The discovery overturns the mainstream view that the ability to make stone tools was unique to our own ancestors and that it was one of a handful of traits that made early humans so special.

The new artefacts, found in Kenya’s Turkana basin, suggest that a variety [of] ancient apes were making similar advances in parallel across the African continent.

“It just rewrites the book on a lot of things that we thought were true,” said Chris Lepre, a geologist at the Lamont-Doherty Earth Observatory and Rutgers University, who precisely dated the tools.

The Homo genus, from which modern humans descend, only emerged around 2.5 million years ago, when forests gave way to open grassland environments in Africa. Until now, it was widely assumed that environmental changes around this time triggered the shift towards a bipedal hunter-gatherer life style.

Jason Lewis, of Stony Brook University in New York and a co-author, said: “The idea was that our lineage alone took the cognitive leap of hitting stones together to strike off sharp flakes and that this was the foundation of our evolutionary success. This discovery challenges the idea that the main characters that make us human, such as making stone tools, eating more meat, maybe using language, all evolved at once in a punctuated way, near the origins of the genus Homo.”

The question of what, or whom, might have made the tools remains a mystery, but fossils from around the same period found at the site provide some clues.

The skull of a 3.3-million-year-old hominin, Kenyanthropus platytops [sic; K. platyops] , was found in 1999 about a kilometre from the tool site and a skull fragment and tooth from the same species were found just a few hundred metres away.

Other species from the same era include Australopithecus afarensis, which the famous Lucy fossil belongs to.

Professor Fred Spoor, a palaeontologist at University College London and part of the team that discovered K. platytops [sic; platyops], said the tools were “a very important find”. “Until now the thinking’s been that if you want to be part of this special club ‘Homo’, you need to be a tool-maker,” he said. “The period before three million years ago was seen as a rather boring period of evolution, but now we know there was stuff happening.”

Until now, hominins such as Australopithecus, from the earlier time period have been caricatured as “upright, bipedal chimpanzees that were just grazing the landscape with not much else going on,” he added.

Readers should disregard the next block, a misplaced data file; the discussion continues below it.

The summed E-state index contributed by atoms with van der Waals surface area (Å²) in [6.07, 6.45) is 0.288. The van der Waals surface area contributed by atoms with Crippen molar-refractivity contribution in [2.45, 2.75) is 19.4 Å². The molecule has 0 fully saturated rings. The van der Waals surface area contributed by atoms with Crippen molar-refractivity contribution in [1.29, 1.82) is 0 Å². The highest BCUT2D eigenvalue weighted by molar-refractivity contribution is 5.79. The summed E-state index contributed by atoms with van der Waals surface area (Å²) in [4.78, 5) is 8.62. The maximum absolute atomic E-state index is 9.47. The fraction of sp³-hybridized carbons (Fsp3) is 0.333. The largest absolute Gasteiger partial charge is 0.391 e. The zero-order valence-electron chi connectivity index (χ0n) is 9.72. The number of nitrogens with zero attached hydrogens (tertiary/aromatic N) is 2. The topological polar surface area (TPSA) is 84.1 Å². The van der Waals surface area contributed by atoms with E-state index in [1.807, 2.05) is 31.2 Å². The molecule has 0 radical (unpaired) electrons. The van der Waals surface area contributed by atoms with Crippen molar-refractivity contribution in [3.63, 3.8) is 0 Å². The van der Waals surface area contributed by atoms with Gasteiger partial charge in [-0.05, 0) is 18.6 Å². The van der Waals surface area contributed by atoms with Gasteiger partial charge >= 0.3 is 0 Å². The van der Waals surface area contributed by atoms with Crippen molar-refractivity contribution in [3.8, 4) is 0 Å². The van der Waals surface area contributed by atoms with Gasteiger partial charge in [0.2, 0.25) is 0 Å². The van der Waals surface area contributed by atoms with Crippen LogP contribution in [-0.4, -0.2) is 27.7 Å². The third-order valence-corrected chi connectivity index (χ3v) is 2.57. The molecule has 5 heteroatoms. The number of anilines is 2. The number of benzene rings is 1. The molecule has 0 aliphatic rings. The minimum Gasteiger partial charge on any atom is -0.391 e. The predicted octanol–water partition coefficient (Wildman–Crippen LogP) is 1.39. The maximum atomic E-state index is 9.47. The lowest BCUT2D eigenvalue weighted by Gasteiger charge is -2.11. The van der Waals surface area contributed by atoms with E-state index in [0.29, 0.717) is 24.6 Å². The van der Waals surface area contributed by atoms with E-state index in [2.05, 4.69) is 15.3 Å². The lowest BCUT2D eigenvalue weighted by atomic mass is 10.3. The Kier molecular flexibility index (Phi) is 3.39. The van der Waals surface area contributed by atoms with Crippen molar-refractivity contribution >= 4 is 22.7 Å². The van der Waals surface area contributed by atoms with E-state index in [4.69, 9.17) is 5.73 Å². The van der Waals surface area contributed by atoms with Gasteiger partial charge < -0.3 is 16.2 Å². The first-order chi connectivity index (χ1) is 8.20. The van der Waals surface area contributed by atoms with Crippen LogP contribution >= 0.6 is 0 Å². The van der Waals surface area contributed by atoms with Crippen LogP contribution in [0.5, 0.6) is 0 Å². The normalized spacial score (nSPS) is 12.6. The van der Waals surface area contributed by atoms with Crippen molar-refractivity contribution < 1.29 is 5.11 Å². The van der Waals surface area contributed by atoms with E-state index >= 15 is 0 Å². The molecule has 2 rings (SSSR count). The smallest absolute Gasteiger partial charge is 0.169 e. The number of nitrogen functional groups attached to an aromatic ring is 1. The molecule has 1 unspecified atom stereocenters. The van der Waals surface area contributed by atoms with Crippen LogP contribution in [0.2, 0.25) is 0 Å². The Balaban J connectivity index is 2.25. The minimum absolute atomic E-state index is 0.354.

To the untrained eye, the tools look unremarkable – barely distinguishable from ordinary rocks. But to scientists familiar with early humans, the hallmarks of tool-making were obvious. “I could immediately see the scars and features characteristic of a knapped stone,” said Sonia Harmand, of Stony Brook, who made the discovery.

Professor Spoor and others who have examined the collection of tools have been impressed by the quality of the evidence.

“This is a momentous and well-researched discovery,” said paleoanthropologist Bernard Wood of George Washington University, who was not involved in the study. “I have seen some of these artefacts in the flesh, and I am convinced they were fashioned deliberately.”

The collection of several dozen tools appears to have been made by two different techniques. In one case, a core stone was held on an anvil and hit from above with a hammer stone to chip off sharp flakes, which the scientists believe could have been used to slice meat and plants. Other stones appear to have been held in two hands and struck against the anvil, again producing slices of stone.

Although the end results appear primitive, they demonstrate a degree of mental sophistication that is unexpected for such early hominins. Modern chimpanzees use natural stones as “tools” to crack nuts, for instance, but they stop short of actively fashioning their own tools.

The researchers relied on a layer of volcanic ash below the tools, which matched ash elsewhere that had been dated to 3.3 million years ago, to set a “floor” on the site’s age. The date was then refined by analysing magnetic minerals at the site, which contain a record of the Earth’s periodically switching magnetic field.

The findings are published today in the journal Nature.

See also here.

Two recently announced discoveries push back the known dates of both the earliest stone tools and the earliest remains likely to represent the genus Homo, reinforcing the link between technology and human evolution. The first find, unveiled at a conference organized by the Paleoanthropology Society in San Francisco last month, and published in the journal Nature, included the discovery of stone tools, including flakes, cores, hammers, and anvils, dating to 3.3 million years ago. The assemblage has been called Lomekwian, after the location of its discovery. The find was made in Kenya by a team from the State University of New York at Stony Brook, led by Sonia Harmand: here.

Human ancestor discovery in Ethiopia

This video says about itself:

Becoming Human Documentary

16 December 2013

Humans (variously Homo sapiens and Homo sapiens sapiens) are primates of the family Hominidae, and the only extant species of the genus Homo. Humans are distinguished from other primates by their bipedal locomotion, and especially by their relatively larger brain with its particularly well developed neocortex, prefrontal cortex and temporal lobes, which enable high levels of abstract reasoning, language, problem solving, and culture through social learning. Humans use tools to a much higher degree than any other animal, and are the only extant species known to build fires and cook their food, as well as the only known species to clothe themselves and create and use numerous other technologies and arts. The scientific study of humans is the discipline of anthropology.